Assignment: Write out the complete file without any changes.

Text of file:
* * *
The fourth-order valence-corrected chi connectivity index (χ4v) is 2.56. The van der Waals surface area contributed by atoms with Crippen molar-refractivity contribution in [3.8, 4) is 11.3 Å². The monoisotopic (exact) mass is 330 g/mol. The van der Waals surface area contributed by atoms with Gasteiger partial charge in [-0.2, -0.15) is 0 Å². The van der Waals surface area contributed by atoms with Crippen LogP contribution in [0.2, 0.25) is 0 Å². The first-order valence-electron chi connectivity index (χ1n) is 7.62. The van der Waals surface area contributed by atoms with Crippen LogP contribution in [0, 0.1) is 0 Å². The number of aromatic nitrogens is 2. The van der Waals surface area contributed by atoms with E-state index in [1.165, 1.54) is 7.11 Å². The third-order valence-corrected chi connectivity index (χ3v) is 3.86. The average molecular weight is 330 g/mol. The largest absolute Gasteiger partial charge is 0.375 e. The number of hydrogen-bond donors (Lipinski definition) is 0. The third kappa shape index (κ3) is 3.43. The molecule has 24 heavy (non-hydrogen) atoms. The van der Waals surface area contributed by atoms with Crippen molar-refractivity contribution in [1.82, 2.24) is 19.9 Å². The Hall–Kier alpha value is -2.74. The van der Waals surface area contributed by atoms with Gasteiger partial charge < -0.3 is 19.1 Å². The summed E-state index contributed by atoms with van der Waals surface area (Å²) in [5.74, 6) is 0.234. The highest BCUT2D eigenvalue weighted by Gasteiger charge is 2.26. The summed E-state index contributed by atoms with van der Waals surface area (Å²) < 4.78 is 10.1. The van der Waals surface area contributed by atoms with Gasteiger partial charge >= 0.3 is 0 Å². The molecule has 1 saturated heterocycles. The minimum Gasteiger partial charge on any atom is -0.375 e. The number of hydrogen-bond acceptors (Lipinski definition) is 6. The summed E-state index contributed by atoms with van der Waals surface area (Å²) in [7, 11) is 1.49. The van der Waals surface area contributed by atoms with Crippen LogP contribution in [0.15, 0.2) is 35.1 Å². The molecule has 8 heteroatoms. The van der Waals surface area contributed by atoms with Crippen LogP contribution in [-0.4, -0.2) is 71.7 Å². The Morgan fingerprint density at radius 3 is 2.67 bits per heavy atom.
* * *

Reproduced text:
The fourth-order valence-corrected chi connectivity index (χ4v) is 2.56. The van der Waals surface area contributed by atoms with Crippen molar-refractivity contribution in [3.8, 4) is 11.3 Å². The monoisotopic (exact) mass is 330 g/mol. The van der Waals surface area contributed by atoms with Gasteiger partial charge in [-0.2, -0.15) is 0 Å². The van der Waals surface area contributed by atoms with Crippen LogP contribution in [0.2, 0.25) is 0 Å². The first-order valence-electron chi connectivity index (χ1n) is 7.62. The van der Waals surface area contributed by atoms with Crippen LogP contribution in [0, 0.1) is 0 Å². The number of aromatic nitrogens is 2. The van der Waals surface area contributed by atoms with E-state index in [1.165, 1.54) is 7.11 Å². The third-order valence-corrected chi connectivity index (χ3v) is 3.86. The average molecular weight is 330 g/mol. The largest absolute Gasteiger partial charge is 0.375 e. The number of hydrogen-bond donors (Lipinski definition) is 0. The third kappa shape index (κ3) is 3.43. The molecule has 24 heavy (non-hydrogen) atoms. The van der Waals surface area contributed by atoms with Crippen molar-refractivity contribution in [1.82, 2.24) is 19.9 Å². The Hall–Kier alpha value is -2.74. The van der Waals surface area contributed by atoms with Gasteiger partial charge < -0.3 is 19.1 Å². The summed E-state index contributed by atoms with van der Waals surface area (Å²) in [5.74, 6) is 0.234. The highest BCUT2D eigenvalue weighted by Gasteiger charge is 2.26. The summed E-state index contributed by atoms with van der Waals surface area (Å²) < 4.78 is 10.1. The van der Waals surface area contributed by atoms with Gasteiger partial charge >= 0.3 is 0 Å². The molecule has 1 saturated heterocycles. The minimum Gasteiger partial charge on any atom is -0.375 e. The number of hydrogen-bond acceptors (Lipinski definition) is 6. The summed E-state index contributed by atoms with van der Waals surface area (Å²) in [7, 11) is 1.49. The van der Waals surface area contributed by atoms with Crippen LogP contribution in [0.15, 0.2) is 35.1 Å². The molecule has 8 heteroatoms. The van der Waals surface area contributed by atoms with Crippen LogP contribution in [-0.4, -0.2) is 71.7 Å². The Morgan fingerprint density at radius 3 is 2.67 bits per heavy atom.